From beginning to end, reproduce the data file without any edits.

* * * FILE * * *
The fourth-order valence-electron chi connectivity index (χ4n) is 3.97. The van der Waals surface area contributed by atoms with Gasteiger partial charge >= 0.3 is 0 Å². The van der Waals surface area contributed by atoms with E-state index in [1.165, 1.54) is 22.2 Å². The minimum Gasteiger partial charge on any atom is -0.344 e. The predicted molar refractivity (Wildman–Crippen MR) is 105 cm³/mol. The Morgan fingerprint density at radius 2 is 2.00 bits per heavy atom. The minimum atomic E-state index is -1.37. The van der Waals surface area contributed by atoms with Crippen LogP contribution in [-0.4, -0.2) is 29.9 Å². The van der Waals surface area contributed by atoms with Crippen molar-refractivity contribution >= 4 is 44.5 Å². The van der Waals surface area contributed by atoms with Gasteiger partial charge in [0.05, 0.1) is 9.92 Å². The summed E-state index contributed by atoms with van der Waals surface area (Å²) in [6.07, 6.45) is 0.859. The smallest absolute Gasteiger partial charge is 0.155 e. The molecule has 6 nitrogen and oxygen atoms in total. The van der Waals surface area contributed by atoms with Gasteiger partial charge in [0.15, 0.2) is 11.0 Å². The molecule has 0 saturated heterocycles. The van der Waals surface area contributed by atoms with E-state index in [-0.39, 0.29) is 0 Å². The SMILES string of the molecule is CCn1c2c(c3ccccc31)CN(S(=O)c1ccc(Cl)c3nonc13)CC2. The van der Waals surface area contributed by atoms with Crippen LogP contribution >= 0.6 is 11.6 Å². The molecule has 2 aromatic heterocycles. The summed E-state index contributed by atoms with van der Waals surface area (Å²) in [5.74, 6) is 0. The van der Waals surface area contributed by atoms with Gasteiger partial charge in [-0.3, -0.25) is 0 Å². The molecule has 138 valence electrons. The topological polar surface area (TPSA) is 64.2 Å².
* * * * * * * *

The fourth-order valence-electron chi connectivity index (χ4n) is 3.97. The van der Waals surface area contributed by atoms with Gasteiger partial charge >= 0.3 is 0 Å². The van der Waals surface area contributed by atoms with E-state index in [1.165, 1.54) is 22.2 Å². The minimum Gasteiger partial charge on any atom is -0.344 e. The predicted molar refractivity (Wildman–Crippen MR) is 105 cm³/mol. The Morgan fingerprint density at radius 2 is 2.00 bits per heavy atom. The minimum atomic E-state index is -1.37. The van der Waals surface area contributed by atoms with Crippen LogP contribution in [-0.4, -0.2) is 29.9 Å². The van der Waals surface area contributed by atoms with Crippen molar-refractivity contribution >= 4 is 44.5 Å². The van der Waals surface area contributed by atoms with Gasteiger partial charge in [0.05, 0.1) is 9.92 Å². The summed E-state index contributed by atoms with van der Waals surface area (Å²) in [6.07, 6.45) is 0.859. The smallest absolute Gasteiger partial charge is 0.155 e. The molecule has 6 nitrogen and oxygen atoms in total. The van der Waals surface area contributed by atoms with Gasteiger partial charge in [0.15, 0.2) is 11.0 Å². The molecule has 0 saturated heterocycles. The van der Waals surface area contributed by atoms with E-state index in [-0.39, 0.29) is 0 Å². The SMILES string of the molecule is CCn1c2c(c3ccccc31)CN(S(=O)c1ccc(Cl)c3nonc13)CC2. The van der Waals surface area contributed by atoms with Crippen LogP contribution >= 0.6 is 11.6 Å². The molecule has 2 aromatic heterocycles. The summed E-state index contributed by atoms with van der Waals surface area (Å²) in [5.74, 6) is 0. The van der Waals surface area contributed by atoms with Gasteiger partial charge in [-0.3, -0.25) is 0 Å². The molecule has 138 valence electrons. The topological polar surface area (TPSA) is 64.2 Å².